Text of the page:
What Are Components and Props?

       
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In order to understand how React renders the UI, we need to understand two crucial elements to a React application: components and props. Each of these elements allow you to reuse pieces of your application and think about each piece in isolation of the others.

What Are Components?

Components are basically functions. You can use a JavaScript function1 or a class based component in order to return React elements rendering what should be displayed on the screen.

Each component takes a prop which is just some input given to a React component.

Functional Component Example

function Hello(props) {
  return <h1>Hello, {props.name}</h1>;
}

This is valid because it accepts one prop2 object argument and returns a React element.

Example of a Class Based Component

class Hello extends React.Component {
  render() {
    return <h1>Hello, {this.props.name}</h1>
  }
}

Class components have extra functionality that I will cover in another article. For now, this is how you create functional and class based components.

Rendering a Component

You can create user defined components in React. For example:

const element = <Hello name="World" />;

This is an example of JSX helping React create elements to be rendered to the DOM. When React sees this user-defined component, it will pass the JSX attributes to the component as a single object called props. You can think of a prop like an HTML attribute, for example:

<form action="" method="get" class="form-example">
  <div class="form-example">
    <!-- Where "name" is an HTML attribute where it gives the label element some input -->
    <label for="name">Enter your name: </label>
    <input type="text" name="name" id="name" required>
  </div>
  <div class="form-example">
    <label for="email">Enter your email: </label>
    <input type="email" name="email" id="email" required>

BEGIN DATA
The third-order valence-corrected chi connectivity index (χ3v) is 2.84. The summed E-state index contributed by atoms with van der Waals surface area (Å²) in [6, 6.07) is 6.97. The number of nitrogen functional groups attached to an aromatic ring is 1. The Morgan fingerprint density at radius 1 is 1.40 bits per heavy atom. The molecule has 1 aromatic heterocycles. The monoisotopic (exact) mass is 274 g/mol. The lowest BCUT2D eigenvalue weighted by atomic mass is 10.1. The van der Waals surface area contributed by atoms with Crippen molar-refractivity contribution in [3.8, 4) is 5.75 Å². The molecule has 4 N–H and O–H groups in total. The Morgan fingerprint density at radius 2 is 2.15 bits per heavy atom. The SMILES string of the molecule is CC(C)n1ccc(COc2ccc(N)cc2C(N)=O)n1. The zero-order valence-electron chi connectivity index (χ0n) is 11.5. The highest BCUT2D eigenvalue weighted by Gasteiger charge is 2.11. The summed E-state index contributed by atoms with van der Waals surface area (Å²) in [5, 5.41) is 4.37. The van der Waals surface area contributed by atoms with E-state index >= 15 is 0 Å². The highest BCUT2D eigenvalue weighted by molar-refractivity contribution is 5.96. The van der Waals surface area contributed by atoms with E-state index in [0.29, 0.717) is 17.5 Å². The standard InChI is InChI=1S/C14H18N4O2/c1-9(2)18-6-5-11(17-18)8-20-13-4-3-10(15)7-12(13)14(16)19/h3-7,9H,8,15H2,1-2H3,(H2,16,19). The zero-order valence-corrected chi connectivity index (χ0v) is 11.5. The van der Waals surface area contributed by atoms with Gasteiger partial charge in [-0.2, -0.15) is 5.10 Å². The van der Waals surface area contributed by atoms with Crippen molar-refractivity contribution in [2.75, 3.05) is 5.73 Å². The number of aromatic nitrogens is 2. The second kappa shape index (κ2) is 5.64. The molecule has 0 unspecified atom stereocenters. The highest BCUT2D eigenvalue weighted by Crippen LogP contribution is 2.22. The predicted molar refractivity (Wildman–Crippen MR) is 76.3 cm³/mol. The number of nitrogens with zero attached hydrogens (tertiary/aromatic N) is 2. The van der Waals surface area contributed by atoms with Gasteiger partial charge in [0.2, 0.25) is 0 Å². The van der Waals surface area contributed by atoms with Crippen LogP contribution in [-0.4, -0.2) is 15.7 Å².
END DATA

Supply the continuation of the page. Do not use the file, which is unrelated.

</div>
  <div class="form-example">
    <input type="submit" value="Subscribe!">
  </div>
</form>

Here, we render “Hello, World” on the page:

function Hello(props) {
  return <h1>Hello, {props.name}</h1>;
}

const element = <Hello name="World" />;

React.DOM.render(
  element,
  document.getElementById('root')
);

Here we are taking the React component Hello and rendering it using ReactDOM.render() with {name: 'World'} as the props.

Props Should Never Be Changed

A component’s props should never mutate. While React is pretty flexible about this, you should always use a “pure” function, something like:

function multiply(x, y) {
  return x * y;
}

This function is “pure” because it doesn’t change its inputs and will alway return the same result.

Note that “impure” functions mutate their own output:

function accumulate(account, getMoney) {
  account.total += getMoney;
}

React has a pretty steadfast rule:

All React components should not change their inputs.

If you want to accomplish something like this, you will have to use state. That is for another blog post, however.

  1. Called a functional component 

  2. Which stands for properties. I will get more into what React is more in depth in another article. 

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